The color palette above shows how the Moto G’s screen displays the tested colors on the top half compared to how the colors are supposed to look on the bottom half. As the previous tests predicted, shades of white show a small greenish-blue tint. Red appears slightly undersaturated (darker), as seen in the color saturation sweep chart, and the extra green component in the yellow, orange, and brown tones is also apparent.
Despite these issues, the new Moto G’s display is a definite upgrade over the previous model, and it will be difficult to find a brighter, more accurate display at this price point. The Moto G’s performance is better even than some flagship phones such as the HTC One M9.
Viewing angles are good with no obvious color shifting or dramatic loss in brightness, however, images do not have that “painted on” quality we’re used to seeing. Instead, the screen appears to have a grainy coating that reduces sharpness and vibrancy. We cannot tell if this is caused by the screen polarizer or an anti-reflection layer Motorola adds, but it does degrade the viewing experience.
Even though it looks like it has stereo front-facing speakers, only the speaker below the screen plays audio; the smaller speaker above the screen functions solely as the phone’s earpiece. Despite this limitation, it gets just as loud as the Moto G (2nd gen).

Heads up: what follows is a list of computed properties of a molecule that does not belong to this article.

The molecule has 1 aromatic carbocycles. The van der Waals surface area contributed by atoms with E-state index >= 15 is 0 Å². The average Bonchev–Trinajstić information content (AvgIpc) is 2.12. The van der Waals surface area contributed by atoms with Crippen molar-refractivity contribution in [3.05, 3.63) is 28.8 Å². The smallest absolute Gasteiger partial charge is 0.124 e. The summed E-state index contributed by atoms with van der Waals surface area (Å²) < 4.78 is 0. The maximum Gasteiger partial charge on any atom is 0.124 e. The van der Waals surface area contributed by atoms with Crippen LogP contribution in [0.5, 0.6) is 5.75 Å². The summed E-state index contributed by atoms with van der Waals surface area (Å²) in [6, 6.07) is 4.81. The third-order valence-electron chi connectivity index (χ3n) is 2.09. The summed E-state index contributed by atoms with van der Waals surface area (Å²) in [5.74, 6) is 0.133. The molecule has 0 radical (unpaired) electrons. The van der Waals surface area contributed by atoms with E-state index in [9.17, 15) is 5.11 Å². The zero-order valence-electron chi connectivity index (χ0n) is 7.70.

One small issue with the external speaker is that starting around a 25% volume level, you can feel vibrations on the back of the phone, something that does not happen even at the maximum volume level on the Moto G (2nd gen).
As expected, music sounds a little tinny, but also a bit distorted, when using the external speaker, which might have something to do with the vibrations it creates inside the phone. This makes the sound less clean than on the Moto G (2nd gen). There does not seem to be any differences that are easily discernable between either Moto G when using headphones, though. The Moto G (3rd gen) sounds alright for a phone at its price point, but its performance will not impress music lovers.
The Moto G’s earpiece gets plenty loud too, sometimes to the point where you have to lower the volume because it’s almost as if you had it on speaker.